The old City Hall Station, built in 1904 and decommissioned in 1945, is unlike any other New York City subway station. Filled with beautifully tiled vaults and arches, skylights, brass fittings and stained glass, it was once the terminus of the IRT line that ran north all the way to 145th street along Broadway.
The City Hall Station was designed to reflect the “City Beautiful” architectural movement of the late 19th century that fostered the notion that artful architecture could improve civic culture.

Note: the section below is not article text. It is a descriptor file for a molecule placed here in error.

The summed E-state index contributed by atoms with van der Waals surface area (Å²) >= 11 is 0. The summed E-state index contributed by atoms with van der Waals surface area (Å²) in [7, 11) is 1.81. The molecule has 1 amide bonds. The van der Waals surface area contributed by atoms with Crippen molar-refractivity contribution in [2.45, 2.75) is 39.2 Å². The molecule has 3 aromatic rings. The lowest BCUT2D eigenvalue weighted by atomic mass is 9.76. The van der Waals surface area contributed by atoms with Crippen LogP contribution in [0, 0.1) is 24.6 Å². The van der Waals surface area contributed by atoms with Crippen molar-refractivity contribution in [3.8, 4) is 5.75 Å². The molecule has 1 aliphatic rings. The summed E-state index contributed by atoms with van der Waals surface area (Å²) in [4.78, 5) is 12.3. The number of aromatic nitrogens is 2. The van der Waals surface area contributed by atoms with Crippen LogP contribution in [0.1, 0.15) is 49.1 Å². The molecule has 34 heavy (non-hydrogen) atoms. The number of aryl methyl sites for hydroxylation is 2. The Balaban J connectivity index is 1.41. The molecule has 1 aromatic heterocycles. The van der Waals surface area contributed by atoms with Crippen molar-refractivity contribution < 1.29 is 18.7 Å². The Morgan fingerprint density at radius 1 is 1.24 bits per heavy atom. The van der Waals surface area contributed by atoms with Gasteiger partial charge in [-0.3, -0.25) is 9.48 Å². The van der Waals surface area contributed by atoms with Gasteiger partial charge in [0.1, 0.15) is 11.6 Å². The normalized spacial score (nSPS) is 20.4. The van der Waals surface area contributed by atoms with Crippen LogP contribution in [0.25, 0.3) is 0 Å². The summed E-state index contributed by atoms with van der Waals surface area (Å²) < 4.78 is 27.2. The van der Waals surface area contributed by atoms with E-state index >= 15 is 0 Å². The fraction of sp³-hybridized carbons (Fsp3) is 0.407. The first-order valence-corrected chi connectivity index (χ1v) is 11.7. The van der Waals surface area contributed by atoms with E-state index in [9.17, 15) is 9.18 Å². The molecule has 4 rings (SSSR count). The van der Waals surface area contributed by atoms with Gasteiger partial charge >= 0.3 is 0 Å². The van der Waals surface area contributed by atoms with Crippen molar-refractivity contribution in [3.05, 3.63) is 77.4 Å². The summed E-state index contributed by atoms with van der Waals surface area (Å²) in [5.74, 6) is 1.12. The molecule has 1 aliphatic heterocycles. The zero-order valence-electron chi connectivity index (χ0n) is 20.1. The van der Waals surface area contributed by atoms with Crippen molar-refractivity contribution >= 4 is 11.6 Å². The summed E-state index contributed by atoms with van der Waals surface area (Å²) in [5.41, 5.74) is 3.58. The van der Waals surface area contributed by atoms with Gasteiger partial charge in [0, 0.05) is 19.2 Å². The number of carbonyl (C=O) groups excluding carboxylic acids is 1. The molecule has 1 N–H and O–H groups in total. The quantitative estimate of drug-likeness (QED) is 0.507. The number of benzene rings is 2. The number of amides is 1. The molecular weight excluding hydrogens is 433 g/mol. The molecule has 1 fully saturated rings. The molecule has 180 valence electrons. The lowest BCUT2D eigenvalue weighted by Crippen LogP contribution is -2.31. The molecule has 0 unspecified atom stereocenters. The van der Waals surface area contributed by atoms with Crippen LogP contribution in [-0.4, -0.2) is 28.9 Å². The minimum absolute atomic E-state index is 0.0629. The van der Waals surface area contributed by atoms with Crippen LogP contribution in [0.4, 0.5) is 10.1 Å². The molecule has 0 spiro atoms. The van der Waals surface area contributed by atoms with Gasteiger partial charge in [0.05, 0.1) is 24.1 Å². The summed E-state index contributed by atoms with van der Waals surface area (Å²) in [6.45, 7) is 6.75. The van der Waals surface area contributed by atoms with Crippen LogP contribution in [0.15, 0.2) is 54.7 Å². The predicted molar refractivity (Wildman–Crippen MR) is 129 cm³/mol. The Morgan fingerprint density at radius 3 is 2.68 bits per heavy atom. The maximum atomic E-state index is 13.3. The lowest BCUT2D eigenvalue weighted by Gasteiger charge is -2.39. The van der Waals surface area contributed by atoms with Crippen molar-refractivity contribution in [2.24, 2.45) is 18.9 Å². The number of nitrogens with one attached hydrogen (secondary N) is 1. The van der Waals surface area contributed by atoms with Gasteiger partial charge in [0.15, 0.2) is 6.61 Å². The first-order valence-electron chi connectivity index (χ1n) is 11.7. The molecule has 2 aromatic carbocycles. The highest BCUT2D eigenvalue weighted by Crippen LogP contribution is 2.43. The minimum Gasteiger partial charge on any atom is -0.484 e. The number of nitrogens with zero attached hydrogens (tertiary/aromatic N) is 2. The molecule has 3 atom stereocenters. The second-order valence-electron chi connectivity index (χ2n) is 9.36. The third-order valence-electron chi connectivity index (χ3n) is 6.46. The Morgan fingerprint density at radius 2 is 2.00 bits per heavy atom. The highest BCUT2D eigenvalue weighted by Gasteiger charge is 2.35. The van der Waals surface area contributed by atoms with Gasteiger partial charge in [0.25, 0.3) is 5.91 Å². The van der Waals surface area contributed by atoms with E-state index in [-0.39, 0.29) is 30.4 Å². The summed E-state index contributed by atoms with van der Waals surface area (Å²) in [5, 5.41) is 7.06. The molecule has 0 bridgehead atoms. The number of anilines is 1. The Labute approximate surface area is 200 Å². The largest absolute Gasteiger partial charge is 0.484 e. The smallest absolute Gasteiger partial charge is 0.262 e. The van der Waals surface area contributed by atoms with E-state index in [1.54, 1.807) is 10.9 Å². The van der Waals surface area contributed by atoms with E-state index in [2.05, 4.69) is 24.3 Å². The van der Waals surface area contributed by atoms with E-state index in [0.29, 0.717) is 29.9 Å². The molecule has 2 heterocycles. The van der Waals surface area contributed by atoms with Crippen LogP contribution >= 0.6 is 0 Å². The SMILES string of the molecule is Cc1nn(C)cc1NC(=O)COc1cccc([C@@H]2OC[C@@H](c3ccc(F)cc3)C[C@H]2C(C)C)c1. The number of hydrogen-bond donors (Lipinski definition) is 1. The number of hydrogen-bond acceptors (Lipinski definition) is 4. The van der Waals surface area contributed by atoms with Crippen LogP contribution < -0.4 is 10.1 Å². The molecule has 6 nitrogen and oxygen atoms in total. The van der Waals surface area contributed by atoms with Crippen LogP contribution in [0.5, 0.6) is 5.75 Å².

The station is nearly 400 feet long, curved with nary a straight line in sight. Fifteen colorfully tiled arches support the decorative ceiling and blue glass skylights.
Designated a city landmark in 1979, the station is still accessible today if you ride the No. 6 train to the end of the line at the Brooklyn Bridge stop, but stay onboard while the train does its route turn around.